Southern Willamette Valley

Northwest Youth Corps: From the Ground Up

High winds on Labor Day weekend pushed the Holiday Farm Fire through the McKenzie River drainage area, scorching 174,000 acres, driving people from their homes and raising contamination concerns about this pristine watershed, the source of Northwest Youth Corps drinking water for nearly 200,000 people in the Eugene area.

“Donor support allowed us to go in as soon as the smoke cleared, find the highest need and put our kids to it,” says Jeff Parker, executive director of Northwest Youth Corps. Crews first mitigated erosion and the spread of toxins from burned structures, and later seeded and planted for longer-term restoration.

Now in its 37th year, the nonprofit employs 1,000 young people annually in Oregon, Washington and Idaho to build trails, plant trees, eradicate weeds and restore land. Participants develop important skills like teamwork, leadership and conflict resolution.

“Recovery will take time, but we hope our donations will help the healing process for the residents upstream, as well as for the land and the river.”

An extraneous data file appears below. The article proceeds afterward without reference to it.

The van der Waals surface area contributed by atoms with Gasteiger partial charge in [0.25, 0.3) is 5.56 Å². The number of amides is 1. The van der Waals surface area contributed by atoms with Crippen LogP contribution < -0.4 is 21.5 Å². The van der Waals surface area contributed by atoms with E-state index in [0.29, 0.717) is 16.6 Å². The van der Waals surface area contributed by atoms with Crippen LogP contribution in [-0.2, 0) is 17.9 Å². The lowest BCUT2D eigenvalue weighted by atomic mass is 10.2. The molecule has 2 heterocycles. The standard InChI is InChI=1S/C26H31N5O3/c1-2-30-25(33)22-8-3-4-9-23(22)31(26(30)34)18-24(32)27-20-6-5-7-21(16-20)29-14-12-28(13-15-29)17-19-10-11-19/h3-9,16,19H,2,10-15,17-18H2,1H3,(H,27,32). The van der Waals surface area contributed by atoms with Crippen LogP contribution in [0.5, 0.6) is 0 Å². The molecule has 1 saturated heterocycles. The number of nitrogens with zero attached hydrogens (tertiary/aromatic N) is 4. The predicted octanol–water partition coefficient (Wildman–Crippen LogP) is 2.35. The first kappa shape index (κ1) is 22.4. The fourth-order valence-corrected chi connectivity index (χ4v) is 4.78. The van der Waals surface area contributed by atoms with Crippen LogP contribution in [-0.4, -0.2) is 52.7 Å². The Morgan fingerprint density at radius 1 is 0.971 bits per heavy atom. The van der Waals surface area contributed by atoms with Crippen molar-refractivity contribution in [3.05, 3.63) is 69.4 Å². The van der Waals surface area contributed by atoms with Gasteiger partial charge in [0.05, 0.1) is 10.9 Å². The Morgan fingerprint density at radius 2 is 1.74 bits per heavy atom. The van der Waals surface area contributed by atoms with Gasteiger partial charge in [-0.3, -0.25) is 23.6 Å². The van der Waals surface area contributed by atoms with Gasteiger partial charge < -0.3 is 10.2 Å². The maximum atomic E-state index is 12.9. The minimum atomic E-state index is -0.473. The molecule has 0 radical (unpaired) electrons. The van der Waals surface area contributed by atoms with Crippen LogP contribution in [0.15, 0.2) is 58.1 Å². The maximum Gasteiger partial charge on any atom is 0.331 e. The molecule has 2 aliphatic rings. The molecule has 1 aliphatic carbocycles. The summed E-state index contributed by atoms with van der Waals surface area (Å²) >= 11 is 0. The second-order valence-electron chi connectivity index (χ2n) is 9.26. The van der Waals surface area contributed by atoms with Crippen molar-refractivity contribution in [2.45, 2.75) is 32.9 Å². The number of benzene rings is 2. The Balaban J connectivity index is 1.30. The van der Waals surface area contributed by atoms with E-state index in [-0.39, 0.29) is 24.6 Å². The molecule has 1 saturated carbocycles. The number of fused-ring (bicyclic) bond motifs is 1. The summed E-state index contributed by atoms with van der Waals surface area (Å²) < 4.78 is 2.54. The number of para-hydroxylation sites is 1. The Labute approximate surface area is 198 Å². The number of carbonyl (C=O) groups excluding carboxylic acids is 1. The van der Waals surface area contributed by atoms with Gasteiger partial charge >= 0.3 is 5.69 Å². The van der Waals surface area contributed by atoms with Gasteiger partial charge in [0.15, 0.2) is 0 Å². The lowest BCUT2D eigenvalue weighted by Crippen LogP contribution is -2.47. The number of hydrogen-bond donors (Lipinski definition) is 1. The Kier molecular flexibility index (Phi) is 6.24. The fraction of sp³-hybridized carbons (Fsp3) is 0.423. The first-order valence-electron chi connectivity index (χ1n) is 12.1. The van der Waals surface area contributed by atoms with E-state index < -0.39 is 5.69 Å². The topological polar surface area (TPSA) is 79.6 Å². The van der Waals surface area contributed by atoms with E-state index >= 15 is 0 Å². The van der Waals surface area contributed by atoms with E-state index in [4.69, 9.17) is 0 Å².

David and Ann Fidanque
Ann & David Fidanque Family Fund

“Northwest Youth Corps is one of the few programs for getting youth out on the soil, getting their hands dirty and having the camaraderie of working together as a team. I am a believer,” says Tom Bowerman, a Eugene-based donor who supported the organization in 2020 through the Evergreen Hill Education Fund.

Northwest Youth Corps is also helping with wildfire recovery in Douglas County. Both the Betty Lou Roberts Fund and the Crane Creek Family Fund of Oregon Community Foundation have supported these efforts.

Continued donor support will allow Northwest Youth Corps to respond to current and future needs while helping young people develop. “This work has been really meaningful for our participants,” Jeff says. “It has changed their lives.”

Northwest Youth Corps